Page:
PM Lee hsien Loong at US-Asean summit
U.S. President Barack Obama welcomes Singapore's Prime Minister Lee Hsien Loong upon his arrival at Sunnylands for a 10-nation Association of Southeast Asian Nations (ASEAN) summit in Rancho Mirage, California February 15, 2016

Singapore Prime Minister Lee Hsien Loong said the ASEAN nations should expand and deepen economic ties with the US.

Speaking at the US-ASEAN summit in California, Lee said the bloc should join hands with the US to create value through innovation and entrepreneurship and that greater economic integration is needed to ensure the prosperity of the region.

"To achieve prosperity for all our citizens, we need to go beyond lower costs or adding value. Instead, we need to create value – through innovation and entrepreneurship," Lee said.

Lee highlighted the advantages of the united bloc, saying the combined population of 600 million in the 10-member grouping will emerge as a significant consumer market in future.

"No single ASEAN Member country can match the size, the wealth and the sophistication of the American market, with 300 million plus consumers. But if you take ASEAN, it is a significant single market and production base, with a combined population of 600 million."

Lee said Singapore is committed to fund innovation and research and that the country's aim is to spend 3 per cent of its GDP on R&D in future.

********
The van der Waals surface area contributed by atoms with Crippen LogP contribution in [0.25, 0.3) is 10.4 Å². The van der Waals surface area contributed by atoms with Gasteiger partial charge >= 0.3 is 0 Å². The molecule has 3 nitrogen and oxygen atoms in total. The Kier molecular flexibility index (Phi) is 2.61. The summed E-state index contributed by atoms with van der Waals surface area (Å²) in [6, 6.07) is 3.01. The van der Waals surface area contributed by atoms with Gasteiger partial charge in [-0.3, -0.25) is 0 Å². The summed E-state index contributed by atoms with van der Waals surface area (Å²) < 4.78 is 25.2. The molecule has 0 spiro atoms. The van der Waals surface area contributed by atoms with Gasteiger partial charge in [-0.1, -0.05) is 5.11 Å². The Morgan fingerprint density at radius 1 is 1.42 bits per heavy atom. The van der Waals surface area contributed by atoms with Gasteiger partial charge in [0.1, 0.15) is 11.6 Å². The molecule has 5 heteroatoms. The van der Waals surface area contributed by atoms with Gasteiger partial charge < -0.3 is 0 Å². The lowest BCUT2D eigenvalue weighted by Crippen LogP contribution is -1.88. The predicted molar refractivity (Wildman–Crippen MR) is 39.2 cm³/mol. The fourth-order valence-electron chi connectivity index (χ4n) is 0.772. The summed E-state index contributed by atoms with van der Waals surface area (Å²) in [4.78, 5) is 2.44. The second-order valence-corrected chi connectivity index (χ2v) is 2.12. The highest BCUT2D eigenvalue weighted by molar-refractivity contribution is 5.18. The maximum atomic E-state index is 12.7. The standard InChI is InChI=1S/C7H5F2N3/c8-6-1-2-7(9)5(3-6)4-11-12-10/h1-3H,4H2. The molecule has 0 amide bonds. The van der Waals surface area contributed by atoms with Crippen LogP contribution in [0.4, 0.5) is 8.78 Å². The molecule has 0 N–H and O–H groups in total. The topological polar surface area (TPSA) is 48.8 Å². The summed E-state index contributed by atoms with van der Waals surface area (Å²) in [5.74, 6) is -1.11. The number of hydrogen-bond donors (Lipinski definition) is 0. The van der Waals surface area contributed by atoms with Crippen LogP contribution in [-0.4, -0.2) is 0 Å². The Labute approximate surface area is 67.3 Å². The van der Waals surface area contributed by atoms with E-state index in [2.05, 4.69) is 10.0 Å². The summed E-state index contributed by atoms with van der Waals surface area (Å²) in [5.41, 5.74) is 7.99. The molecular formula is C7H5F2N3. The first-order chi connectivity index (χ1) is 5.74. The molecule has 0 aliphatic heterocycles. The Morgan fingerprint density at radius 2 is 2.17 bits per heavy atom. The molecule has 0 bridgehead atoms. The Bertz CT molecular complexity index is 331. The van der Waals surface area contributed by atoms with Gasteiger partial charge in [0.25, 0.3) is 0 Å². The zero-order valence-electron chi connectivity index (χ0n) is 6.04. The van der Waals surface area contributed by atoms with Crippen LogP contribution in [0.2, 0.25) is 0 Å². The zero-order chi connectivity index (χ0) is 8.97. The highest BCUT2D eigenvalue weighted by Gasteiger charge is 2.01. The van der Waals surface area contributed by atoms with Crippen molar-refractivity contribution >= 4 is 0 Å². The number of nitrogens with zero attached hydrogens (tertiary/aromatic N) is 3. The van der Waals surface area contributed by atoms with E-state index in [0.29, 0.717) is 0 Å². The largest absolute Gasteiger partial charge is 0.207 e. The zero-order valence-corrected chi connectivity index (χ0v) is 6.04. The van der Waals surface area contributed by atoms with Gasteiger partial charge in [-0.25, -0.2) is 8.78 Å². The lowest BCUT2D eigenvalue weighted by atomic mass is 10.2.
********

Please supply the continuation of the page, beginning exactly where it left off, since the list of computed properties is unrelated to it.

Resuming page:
"We have been spending about 1 per cent of our GDP on public R&D for many years. The private sector in Singapore is also spending about 1.5 per cent of GDP on R&D, catalysed by what the public sector does, making making a total of 2.5%," the PM said.

Lee said to leverage the bloc's strengths, the first step is to pursue greater economic integration within ASEAN through the ASEAN Economic Community (AEC).

President Obama lauded the creation of the AEC in his opening speech, saying it goes a long way in integrating Southeast Asia's economies.

Obama said US-ASEAN trade increased by 55 per cent in the last seven years, making the bloc the fourth largest goods trading partner for the US.

Referring to the South China Sea dispute, Obama said the summit should explore the means to ensure regional security and freedom of navigation.